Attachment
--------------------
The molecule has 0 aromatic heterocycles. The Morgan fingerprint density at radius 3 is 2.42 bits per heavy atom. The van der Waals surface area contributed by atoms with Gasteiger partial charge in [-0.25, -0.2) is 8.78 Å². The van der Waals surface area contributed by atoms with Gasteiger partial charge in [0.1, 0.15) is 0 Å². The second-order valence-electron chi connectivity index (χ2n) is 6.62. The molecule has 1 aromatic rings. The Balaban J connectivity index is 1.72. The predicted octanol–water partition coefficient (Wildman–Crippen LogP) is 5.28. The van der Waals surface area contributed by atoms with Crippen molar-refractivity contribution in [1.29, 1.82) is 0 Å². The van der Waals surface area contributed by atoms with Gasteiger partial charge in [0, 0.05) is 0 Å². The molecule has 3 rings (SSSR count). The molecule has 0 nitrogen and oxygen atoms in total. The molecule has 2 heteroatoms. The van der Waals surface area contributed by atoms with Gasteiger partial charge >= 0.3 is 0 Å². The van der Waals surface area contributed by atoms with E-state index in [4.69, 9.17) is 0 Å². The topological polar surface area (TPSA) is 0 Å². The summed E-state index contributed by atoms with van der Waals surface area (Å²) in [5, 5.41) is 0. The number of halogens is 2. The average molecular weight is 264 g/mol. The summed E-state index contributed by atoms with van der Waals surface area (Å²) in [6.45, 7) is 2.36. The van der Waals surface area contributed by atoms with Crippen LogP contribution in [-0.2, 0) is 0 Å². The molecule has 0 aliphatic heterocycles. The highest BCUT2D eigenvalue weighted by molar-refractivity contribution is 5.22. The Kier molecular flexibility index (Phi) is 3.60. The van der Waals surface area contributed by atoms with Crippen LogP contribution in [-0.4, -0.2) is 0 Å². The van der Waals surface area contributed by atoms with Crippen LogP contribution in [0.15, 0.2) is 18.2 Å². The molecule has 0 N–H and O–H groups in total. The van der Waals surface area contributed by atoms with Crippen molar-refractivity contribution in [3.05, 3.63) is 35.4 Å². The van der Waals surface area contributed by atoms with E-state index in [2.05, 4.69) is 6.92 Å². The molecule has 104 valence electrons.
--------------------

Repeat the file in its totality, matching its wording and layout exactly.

The molecule has 0 aromatic heterocycles. The Morgan fingerprint density at radius 3 is 2.42 bits per heavy atom. The van der Waals surface area contributed by atoms with Gasteiger partial charge in [-0.25, -0.2) is 8.78 Å². The van der Waals surface area contributed by atoms with Gasteiger partial charge in [0.1, 0.15) is 0 Å². The second-order valence-electron chi connectivity index (χ2n) is 6.62. The molecule has 1 aromatic rings. The Balaban J connectivity index is 1.72. The predicted octanol–water partition coefficient (Wildman–Crippen LogP) is 5.28. The van der Waals surface area contributed by atoms with Crippen molar-refractivity contribution in [1.29, 1.82) is 0 Å². The van der Waals surface area contributed by atoms with Gasteiger partial charge in [0, 0.05) is 0 Å². The molecule has 3 rings (SSSR count). The molecule has 0 nitrogen and oxygen atoms in total. The molecule has 2 heteroatoms. The van der Waals surface area contributed by atoms with Gasteiger partial charge >= 0.3 is 0 Å². The van der Waals surface area contributed by atoms with E-state index in [4.69, 9.17) is 0 Å². The topological polar surface area (TPSA) is 0 Å². The summed E-state index contributed by atoms with van der Waals surface area (Å²) in [5, 5.41) is 0. The number of halogens is 2. The average molecular weight is 264 g/mol. The summed E-state index contributed by atoms with van der Waals surface area (Å²) in [6.45, 7) is 2.36. The van der Waals surface area contributed by atoms with Crippen LogP contribution in [-0.2, 0) is 0 Å². The molecule has 0 aliphatic heterocycles. The highest BCUT2D eigenvalue weighted by molar-refractivity contribution is 5.22. The Kier molecular flexibility index (Phi) is 3.60. The van der Waals surface area contributed by atoms with Crippen LogP contribution in [-0.4, -0.2) is 0 Å². The van der Waals surface area contributed by atoms with Crippen LogP contribution in [0.15, 0.2) is 18.2 Å². The molecule has 0 N–H and O–H groups in total. The van der Waals surface area contributed by atoms with Crippen molar-refractivity contribution in [3.05, 3.63) is 35.4 Å². The van der Waals surface area contributed by atoms with E-state index in [2.05, 4.69) is 6.92 Å². The molecule has 104 valence electrons.